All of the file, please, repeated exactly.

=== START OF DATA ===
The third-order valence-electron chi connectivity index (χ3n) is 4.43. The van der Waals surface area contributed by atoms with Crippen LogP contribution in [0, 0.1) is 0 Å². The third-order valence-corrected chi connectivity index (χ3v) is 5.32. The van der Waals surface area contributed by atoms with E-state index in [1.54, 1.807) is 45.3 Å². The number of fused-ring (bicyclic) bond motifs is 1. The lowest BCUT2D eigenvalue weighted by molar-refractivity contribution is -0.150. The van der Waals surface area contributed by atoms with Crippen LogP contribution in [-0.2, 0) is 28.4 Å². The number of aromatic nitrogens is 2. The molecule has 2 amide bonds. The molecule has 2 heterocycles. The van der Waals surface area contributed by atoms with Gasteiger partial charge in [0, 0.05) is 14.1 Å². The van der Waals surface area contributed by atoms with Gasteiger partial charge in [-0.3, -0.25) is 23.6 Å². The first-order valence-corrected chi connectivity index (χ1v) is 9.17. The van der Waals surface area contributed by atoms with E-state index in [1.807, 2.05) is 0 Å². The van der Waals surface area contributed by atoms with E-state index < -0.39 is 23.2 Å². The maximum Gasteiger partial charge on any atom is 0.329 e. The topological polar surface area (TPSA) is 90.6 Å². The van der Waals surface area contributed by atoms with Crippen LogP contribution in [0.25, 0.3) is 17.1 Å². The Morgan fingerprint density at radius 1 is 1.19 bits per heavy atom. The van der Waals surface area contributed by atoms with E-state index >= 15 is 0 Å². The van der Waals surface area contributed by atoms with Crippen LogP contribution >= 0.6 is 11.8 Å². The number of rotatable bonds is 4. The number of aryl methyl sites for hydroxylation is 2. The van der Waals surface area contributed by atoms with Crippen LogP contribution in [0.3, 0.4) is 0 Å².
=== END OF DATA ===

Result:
The third-order valence-electron chi connectivity index (χ3n) is 4.43. The van der Waals surface area contributed by atoms with Crippen LogP contribution in [0, 0.1) is 0 Å². The third-order valence-corrected chi connectivity index (χ3v) is 5.32. The van der Waals surface area contributed by atoms with E-state index in [1.54, 1.807) is 45.3 Å². The number of fused-ring (bicyclic) bond motifs is 1. The lowest BCUT2D eigenvalue weighted by molar-refractivity contribution is -0.150. The van der Waals surface area contributed by atoms with Crippen LogP contribution in [-0.2, 0) is 28.4 Å². The number of aromatic nitrogens is 2. The molecule has 2 amide bonds. The molecule has 2 heterocycles. The van der Waals surface area contributed by atoms with Gasteiger partial charge in [0, 0.05) is 14.1 Å². The van der Waals surface area contributed by atoms with Gasteiger partial charge in [-0.3, -0.25) is 23.6 Å². The first-order valence-corrected chi connectivity index (χ1v) is 9.17. The van der Waals surface area contributed by atoms with E-state index in [1.807, 2.05) is 0 Å². The van der Waals surface area contributed by atoms with E-state index < -0.39 is 23.2 Å². The maximum Gasteiger partial charge on any atom is 0.329 e. The topological polar surface area (TPSA) is 90.6 Å². The van der Waals surface area contributed by atoms with Crippen LogP contribution in [0.25, 0.3) is 17.1 Å². The Morgan fingerprint density at radius 1 is 1.19 bits per heavy atom. The van der Waals surface area contributed by atoms with E-state index >= 15 is 0 Å². The van der Waals surface area contributed by atoms with Crippen LogP contribution >= 0.6 is 11.8 Å². The number of rotatable bonds is 4. The number of aryl methyl sites for hydroxylation is 2. The van der Waals surface area contributed by atoms with Crippen LogP contribution in [0.3, 0.4) is 0 Å².